"Call an derived body function do perform any other required activities" - call it, or is there problems doing so?

    "I've just installed the Debug Symbols and I still can't step into QIODevice/write to see what's happening." - isn't this from your other thread and not relevant for this one? Please don't mix topics. To step into Qt code you have to install Qt source code and set the path to it in QtCreator. Debug symbols only help to get meaningful stack traces.



  • @SPlatten said in Console application & QTcpSocket:

    in my console application what I want to achieve is the following:

    • At a fixed frequency send a heartbeat message to a QTcpServer
    • Call an derived body function do perform any other required activities

    To complete the application done by @Bonnie :

    int main(int argc, char *argv[])
    {
        QCoreApplication a(argc, argv);
    
        QTcpSocket socket;
        QTimer heartBeat;
    
        heartBeat.setSingleShot(false);
        heartBeat.setInterval(5000); // 5 seconds
        QObject::connect(heartBeat, &QTimer::timeout, [&](){
            QDataStream stream;
            qDebug() << "heartBeat";
            stream.setDevice(&socket);
            stream.setVersion(QDataStream::Qt_5_14);
            stream << "heartBeat";
        };
        
        QObject::connect(&socket, &QTcpSocket::bytesWritten, [&](qint64 bytes){
            qDebug() << bytes << "written";
        });
    
        QObject::connect(&socket, &QTcpSocket::connected, [&](){
            QDataStream stream;
            qDebug() << "connected";
            stream.setDevice(&socket);
            stream.setVersion(QDataStream::Qt_5_14);
            stream << "TEST";
            heartBeat.start();
        });
        
        QObject::connect(&socket, &QTcpSocket::disconnected, [&]() {
             qDebug() << "Bye bye";
            a.exit();
        };
        
        qDebug() << "connecting";
        socket.connectToHost("localhost", 8123);
    
        return a.exec();
    }
    
    


  • @Bonnie ,@jsulm ,@KroMignon , odd results now, I've modified the console app main to:

    QCoreApplication a(intArgc, parystrArgv);
    QCoreApplication::setApplicationName(clsModFileIO::scpszTitle());
    clsModFileIO obj(&a, intArgc, parystrArgv);
    return a.exec();
    

    In the clsModFileIO constructor:

    QObject::connect(this, SIGNAL(connected()), this, SLOT(onConnected()));
    QObject::connect(this, SIGNAL(connected()), this, SLOT(onSendModuleStartupMsg()));
    QObject::connect(this, SIGNAL(connected()), this, SLOT(onStartHeartbeat()));
    QObject::connect(this, SIGNAL(disconnected()), this, SLOT(onDisconnected()));
    QObject::connect(this, &QAbstractSocket::errorOccurred, this, &clsModHelper::onErrorOccurred);
    QObject::connect(this, &QIODevice::readyRead, this, &clsModHelper::onDataIn);
    QObject::connect(this, SIGNAL(bytesWritten(qint64)), this, SLOT(onBytesWritten(qint64)));        
    

    This class is derived from QTcpSocket. OnConnected is a pure virtual slot. I am getting a receipt in onDataIn, but the encoding looks messed up, I am sending on JSON in my messages, what I get back looks like Japanese:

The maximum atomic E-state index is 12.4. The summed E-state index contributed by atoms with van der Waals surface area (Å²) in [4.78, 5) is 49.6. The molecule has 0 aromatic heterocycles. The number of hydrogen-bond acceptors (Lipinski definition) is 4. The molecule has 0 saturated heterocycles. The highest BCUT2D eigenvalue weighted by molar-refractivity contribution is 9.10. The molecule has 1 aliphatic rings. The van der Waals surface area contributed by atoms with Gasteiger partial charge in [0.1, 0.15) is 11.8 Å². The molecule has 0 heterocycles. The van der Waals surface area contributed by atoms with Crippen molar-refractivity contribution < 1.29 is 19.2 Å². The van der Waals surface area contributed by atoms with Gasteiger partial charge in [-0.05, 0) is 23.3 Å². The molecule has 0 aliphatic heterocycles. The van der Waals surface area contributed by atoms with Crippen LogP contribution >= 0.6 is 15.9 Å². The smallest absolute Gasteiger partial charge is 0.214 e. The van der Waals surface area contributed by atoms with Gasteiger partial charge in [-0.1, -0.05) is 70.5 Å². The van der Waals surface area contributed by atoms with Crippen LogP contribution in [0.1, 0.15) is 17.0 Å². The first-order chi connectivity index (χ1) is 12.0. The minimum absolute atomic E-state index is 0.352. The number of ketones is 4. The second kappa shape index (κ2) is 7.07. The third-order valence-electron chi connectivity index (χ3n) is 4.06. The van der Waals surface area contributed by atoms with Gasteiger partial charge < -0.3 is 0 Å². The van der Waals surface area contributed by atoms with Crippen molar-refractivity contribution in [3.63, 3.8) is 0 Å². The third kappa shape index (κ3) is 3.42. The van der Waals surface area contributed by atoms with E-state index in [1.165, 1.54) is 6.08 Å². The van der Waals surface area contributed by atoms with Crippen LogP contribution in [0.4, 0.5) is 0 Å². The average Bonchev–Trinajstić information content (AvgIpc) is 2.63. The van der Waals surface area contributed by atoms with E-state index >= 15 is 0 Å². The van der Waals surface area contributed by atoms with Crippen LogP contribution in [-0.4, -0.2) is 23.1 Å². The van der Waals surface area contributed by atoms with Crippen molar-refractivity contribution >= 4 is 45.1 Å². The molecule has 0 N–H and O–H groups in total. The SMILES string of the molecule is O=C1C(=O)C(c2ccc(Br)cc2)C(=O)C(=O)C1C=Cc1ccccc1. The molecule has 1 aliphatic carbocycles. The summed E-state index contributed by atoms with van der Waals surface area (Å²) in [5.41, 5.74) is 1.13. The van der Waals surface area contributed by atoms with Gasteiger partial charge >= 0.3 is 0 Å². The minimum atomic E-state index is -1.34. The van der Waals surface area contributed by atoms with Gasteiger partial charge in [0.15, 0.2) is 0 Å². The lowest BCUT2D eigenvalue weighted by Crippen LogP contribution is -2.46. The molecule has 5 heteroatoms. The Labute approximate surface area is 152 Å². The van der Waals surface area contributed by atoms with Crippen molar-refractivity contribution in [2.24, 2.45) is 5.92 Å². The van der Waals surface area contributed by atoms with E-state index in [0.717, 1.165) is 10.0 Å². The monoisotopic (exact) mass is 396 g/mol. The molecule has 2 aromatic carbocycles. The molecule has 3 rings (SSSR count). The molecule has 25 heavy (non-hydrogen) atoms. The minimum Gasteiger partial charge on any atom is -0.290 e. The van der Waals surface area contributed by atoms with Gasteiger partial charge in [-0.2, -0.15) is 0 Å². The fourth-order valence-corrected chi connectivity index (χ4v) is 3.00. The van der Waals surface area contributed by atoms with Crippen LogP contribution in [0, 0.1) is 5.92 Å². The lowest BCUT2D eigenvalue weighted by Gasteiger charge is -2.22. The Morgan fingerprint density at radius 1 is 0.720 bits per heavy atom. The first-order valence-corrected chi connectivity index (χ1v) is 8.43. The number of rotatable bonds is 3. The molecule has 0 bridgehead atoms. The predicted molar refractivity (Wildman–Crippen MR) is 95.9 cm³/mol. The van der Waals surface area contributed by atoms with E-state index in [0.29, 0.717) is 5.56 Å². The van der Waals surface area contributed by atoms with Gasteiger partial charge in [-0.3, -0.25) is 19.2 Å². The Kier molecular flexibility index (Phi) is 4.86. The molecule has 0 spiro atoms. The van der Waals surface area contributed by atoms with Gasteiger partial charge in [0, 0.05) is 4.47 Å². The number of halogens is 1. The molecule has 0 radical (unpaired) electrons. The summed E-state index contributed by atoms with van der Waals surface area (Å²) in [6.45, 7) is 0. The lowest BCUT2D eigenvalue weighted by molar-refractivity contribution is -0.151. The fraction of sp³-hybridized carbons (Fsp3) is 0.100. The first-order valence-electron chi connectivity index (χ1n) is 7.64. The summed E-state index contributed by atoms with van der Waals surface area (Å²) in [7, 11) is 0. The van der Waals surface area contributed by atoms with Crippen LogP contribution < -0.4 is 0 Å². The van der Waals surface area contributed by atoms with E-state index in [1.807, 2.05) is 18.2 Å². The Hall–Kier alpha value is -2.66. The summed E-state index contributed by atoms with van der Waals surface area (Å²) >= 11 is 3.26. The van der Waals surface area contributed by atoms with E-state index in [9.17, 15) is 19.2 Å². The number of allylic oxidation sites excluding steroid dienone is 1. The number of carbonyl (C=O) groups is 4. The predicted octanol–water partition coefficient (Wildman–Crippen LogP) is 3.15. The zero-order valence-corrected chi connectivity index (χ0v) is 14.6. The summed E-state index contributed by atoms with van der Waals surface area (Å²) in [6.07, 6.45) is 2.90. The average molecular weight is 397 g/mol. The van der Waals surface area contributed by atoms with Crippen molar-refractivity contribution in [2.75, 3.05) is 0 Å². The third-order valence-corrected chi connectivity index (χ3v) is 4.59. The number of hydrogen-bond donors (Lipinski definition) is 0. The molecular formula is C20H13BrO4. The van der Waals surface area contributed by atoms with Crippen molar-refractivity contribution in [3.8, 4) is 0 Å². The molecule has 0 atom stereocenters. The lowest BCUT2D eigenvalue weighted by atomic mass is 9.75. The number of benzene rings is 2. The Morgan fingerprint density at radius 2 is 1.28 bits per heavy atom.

笢浯摵汥∺≘䵌䵐䅍≽
    

  • Lifetime Qt Champion

    @SPlatten said in Console application & QTcpSocket:

    what I get back looks like Japanese

    Can't comment on that as I don't know what you are sending back and what encoding you're using.



  • @jsulm, I haven't called any encoding methods, what is the default?


  • Lifetime Qt Champion

    @SPlatten For QString you can find this information in the documentation: https://doc.qt.io/qt-5/qstring.html



  • @SPlatten said in Console application & QTcpSocket:

    This class is derived from QTcpSocket. OnConnected is a pure virtual slot. I am getting a receipt in onDataIn, but the encoding looks messed up, I am sending on JSON in my messages, what I get back looks like Japanese:
    笢浯摵汥∺≘䵌䵐䅍≽

    Again this depends how you have written data on socket and how you read them on the other side.
    You should know that for Qt QString internally always stored in UTF-8, but when you send it "outside" you have to take care about which string format is to be used.

    Please show the JSON write to socket and JSON read from socket code.



  • @SPlatten
    I remember you're sending a QByteArray ( from QJsonDocument::toJson() ) by QDataStream.
    Do you also use QDataStream to read to a QByteArray in onDataIn?



  • @Bonnie , @jsulm , @KroMignon , this is my send function:

    void clsModHelper::sendJSON(QJsonObject& objJSON) {
        if ( isOpen() != true ) {
            return;
        }
        //Associate this TCP socket with the output data stream
        QByteArray arybytMsg;
        QDataStream dsOut(&arybytMsg, QIODevice::WriteOnly);
        //dsOut.setDevice(this);
        dsOut.setVersion(clsJSON::mscintQtVersion);
        //Send message to data stream
        dsOut << QJsonDocument(objJSON).toJson(QJsonDocument::Compact);
        //Write message
        write(arybytMsg);
    }
    

    And receiving:

    void clsModFileIO::onDataIn() {
        QDataStream dsIn;
        dsIn.setDevice(this);
        dsIn.setVersion(clsJSON::mscintQtVersion);
    
        QString strRx;
        dsIn.startTransaction();
        dsIn >> strRx;
    
        if ( strRx.isEmpty() != true ) {
            qdbg() << "onDataIn: " << strRx;
        }
        if ( dsIn.commitTransaction() == false ) {
            return;
        }
    }
    

    clsModFileIO is derived from clsModHelper. clsJSON::mscintQtVersion is defined as:

    const int clsJSON::mscintQtVersion      = QDataStream::Qt_5_14;
    


  • @SPlatten
    But you are sending a QJsonDocument::toJson() which returns a QByteArray and receiving a QString? So....



  • @SPlatten as @JonB has already written QJsonDocument::toJson() returns a QByteArray not as QString.

    You have to send and read the same thing if you want it to work!

    void clsModFileIO::onDataIn() {
        QDataStream dsIn;
        dsIn.setDevice(this);
        dsIn.setVersion(clsJSON::mscintQtVersion);
    
        QByteArray jsonArray;
        dsIn.startTransaction();
        dsIn >> jsonArray;
    
        QJsonDocument doc;
        if ( jsonArray.isEmpty() != true ) {
            qdbg() << "onDataIn: " << jsonArray;
            doc = QJsonDocument::fromJson(jsonArray);
        }
        if ( dsIn.commitTransaction() == false ) {
            return;
        }
    }
    

    [EDIT] This only works if you also change the send:

    void clsModHelper::sendJSON(QJsonObject& objJSON) {
        if ( isOpen() != true ) {
            return;
        }
        //Associate this TCP socket with the output data stream
        QDataStream dsOut;
        dsOut.setDevice(this);
        dsOut.setVersion(clsJSON::mscintQtVersion);
        //Send message to data stream
        dsOut << QJsonDocument(objJSON).toJson(QJsonDocument::Compact);
    }
    


  • This post is deleted!


  • @KroMignon , thank you, now its working!


Log in to reply